Central States Numismatic Society
Serving the Numismatic Community since 1939
The History of Central States,
Part 15 - 1971 - 1973
by W.Ray Lockwood
As published in the Fall 2006 (Vol 54, Number 3) Issue of the Centinel
The 1970 ANA convention turned out to be a successful rehearsal for the 1971 Central States convention. Both events were chaired by CSNS first vice-president David Cooper and both were held in the famous Chase-Park Plaza Hotel in St. Louis. Mr. Cooper wisely utilized substantially all the same competent committee members for both shows. In deference to female leadership, Mr. Cooper chose Mrs. John "Bink" Stevenson as his co-chair and her husband as bourse chairman.
The St. Louis Numismatic Association served as co-host for the May 14-16 conclave, with Thursday, May 13th, designated as PNG Day. Booth location drawings were held at the February 22nd meeting of the host club. Bourse chairman Stevenson noted that "Special attention is being given to proper lighting of the spacious Khorassan Room" for the bourse and display of auction lots.
Four specialty groups held meetings during the 32nd anniversary convention: The Check Collectors Round Table, Young Numismatists Committee, International Banknote Society, and the General Hobbies Group. St. Louis convention highlights included: attendance at 3,500, 100 dealers from 23 states and England, 300 attending the Saturday night banquet, medals of merit presented to David Cooper and Charles Wormser, best-in-show exhibit award to Louis Reagan, and the Bradfield literary award to Daniel Parker.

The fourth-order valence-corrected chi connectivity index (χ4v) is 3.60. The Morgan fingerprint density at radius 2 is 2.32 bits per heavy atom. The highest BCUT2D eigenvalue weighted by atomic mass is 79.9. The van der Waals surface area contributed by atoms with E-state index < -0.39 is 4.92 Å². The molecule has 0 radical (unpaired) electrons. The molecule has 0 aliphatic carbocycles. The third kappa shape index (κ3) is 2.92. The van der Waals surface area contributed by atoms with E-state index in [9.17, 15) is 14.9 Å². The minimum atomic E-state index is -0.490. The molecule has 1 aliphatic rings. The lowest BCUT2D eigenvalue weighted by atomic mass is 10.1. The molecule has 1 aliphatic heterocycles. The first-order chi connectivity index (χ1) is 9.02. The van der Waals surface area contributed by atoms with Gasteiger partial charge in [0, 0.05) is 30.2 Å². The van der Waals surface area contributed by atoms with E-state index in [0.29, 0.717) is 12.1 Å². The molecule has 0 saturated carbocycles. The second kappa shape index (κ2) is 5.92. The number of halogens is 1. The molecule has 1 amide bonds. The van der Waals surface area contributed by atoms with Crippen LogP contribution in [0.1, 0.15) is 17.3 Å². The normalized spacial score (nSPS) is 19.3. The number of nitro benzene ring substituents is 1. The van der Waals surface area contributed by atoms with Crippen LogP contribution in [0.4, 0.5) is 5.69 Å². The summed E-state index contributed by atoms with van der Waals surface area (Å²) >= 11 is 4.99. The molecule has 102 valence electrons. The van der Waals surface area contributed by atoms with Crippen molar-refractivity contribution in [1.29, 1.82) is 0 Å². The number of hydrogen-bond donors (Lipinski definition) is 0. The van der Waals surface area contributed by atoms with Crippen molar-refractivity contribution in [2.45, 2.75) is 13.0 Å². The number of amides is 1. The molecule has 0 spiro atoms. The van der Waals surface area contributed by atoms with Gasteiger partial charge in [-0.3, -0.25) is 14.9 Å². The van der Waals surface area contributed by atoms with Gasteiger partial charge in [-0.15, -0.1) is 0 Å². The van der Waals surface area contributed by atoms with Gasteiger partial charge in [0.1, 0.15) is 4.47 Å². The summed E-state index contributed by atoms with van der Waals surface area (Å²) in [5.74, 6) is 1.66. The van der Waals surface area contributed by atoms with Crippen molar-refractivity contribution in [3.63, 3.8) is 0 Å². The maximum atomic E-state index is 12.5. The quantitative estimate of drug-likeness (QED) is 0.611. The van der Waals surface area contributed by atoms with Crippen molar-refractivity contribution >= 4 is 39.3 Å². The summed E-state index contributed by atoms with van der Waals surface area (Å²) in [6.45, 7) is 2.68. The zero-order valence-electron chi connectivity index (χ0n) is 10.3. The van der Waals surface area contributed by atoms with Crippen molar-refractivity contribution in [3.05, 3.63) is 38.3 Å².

Amendments to the CSNS by-laws were approved: 1st - applicants for membership to have their names published in The Centinel with a time certain for objections and eventual admission for those receiving no negative comments; 2nd - expulsion and suspension of members, and the adoption of mail votes by 2/3rds of the board of governors.
President George Hatie appointed five new governors to bring the board up to full strength of thirteen members: A. P. "Del" Bertschy - Wisconsin; Harold Berk - Ohio; James Shirey - Indiana; Don Squire - Michigan; and Wayne Jackson - Indiana.
The January, 1972, issue of The Centinel was the last to be edited by Dr. Frank J. Chase who resigned for personal and professional reasons. President Hatie announced: "We are fortunate to have found a new editor, Roland W. Finner of Iola, Wisconsin. Rollie, a former CSNS governor and a member since 1958, is well experienced in the numismatic publication field."
The new and ultra-modern Red Carpet Inn & Expo Center was the location for the 1972 CSNS convention. The Expo building housed the bourse, exhibits and a snack bar. A short walk led to the 400-room Red Carpet Inn which, in turn, was only one block from the Milwaukee airport. The Milwaukee Numismatic Society hosted the 33rd anniversary convention, April 28-30. This was the fourth convention for Milwaukee, the others being 1941, 1954 and 1962. Co-chairs for the convention were A. P. "Del" Bertschy and Gale Highsmith.